At 18:55 15/1/2001, Stig Venaas wrote:
>If our extension is written to support a non-GPL readline clone (say a
>BSD licensed one), and it then accidentally works with the GNU readline
>shared library, that can't be our problem, or?

Of course not.  GNU cloned tons of commercial UNIX applications and 
libraries, it doesn't mean that suddenly everything has to succumb to the 
terms of GNU...

>I guess it's not that simple, just a thought.

It actually is pretty much that simple, if such a clone exists.

The thing is this.

By releasing PHP 4.0 with the readline extension, we are *not* violating 
any licenses.  If we're not naive, however, we can clearly say that we're 
encouraging, or at least enabling our end users to violate the 
license.  Again, we're not actually breaking any law or violating any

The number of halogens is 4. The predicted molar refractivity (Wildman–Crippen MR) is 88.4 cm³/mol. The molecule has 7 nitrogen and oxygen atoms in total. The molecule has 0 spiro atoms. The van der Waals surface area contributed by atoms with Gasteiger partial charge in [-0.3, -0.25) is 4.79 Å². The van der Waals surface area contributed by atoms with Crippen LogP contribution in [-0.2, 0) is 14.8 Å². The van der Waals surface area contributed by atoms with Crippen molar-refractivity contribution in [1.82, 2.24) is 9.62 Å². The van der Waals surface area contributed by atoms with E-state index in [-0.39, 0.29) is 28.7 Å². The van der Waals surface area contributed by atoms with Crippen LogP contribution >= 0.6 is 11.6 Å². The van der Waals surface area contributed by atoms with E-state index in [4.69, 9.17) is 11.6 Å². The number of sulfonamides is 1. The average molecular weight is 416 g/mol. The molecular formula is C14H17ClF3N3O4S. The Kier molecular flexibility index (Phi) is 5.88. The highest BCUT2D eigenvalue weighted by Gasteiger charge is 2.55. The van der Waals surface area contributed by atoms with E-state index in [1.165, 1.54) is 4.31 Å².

license.  One could argue, and with a great deal of truth, that we're just 
pretending to be innocent, while we're well aware of the fact we're 
encouraging others to violate the license.  So, this is all a matter of 
perception, whether we're willing to stick to the dry law and play dumb, 
or, prevent our users from doing bad stuff by not including the readline 
extension in (actually, destroying it from the face of the earth, 
distribution has nothing to do with it).

However, if your code is compatible with a GNU library, which is, in turn, 
compatible with some other library (commercial, BSD) that is legal to link 
with PHP, then things change.  Obviously, this all story about encouraging 
the users to break the license is no longer relevant, and the whole 
bogus-to-begin-with story of not allowing to release code that is 
'compatible with a certain library' becomes rediculous.


Zeev Suraski <[EMAIL PROTECTED]>
CTO &  co-founder, Zend Technologies Ltd.

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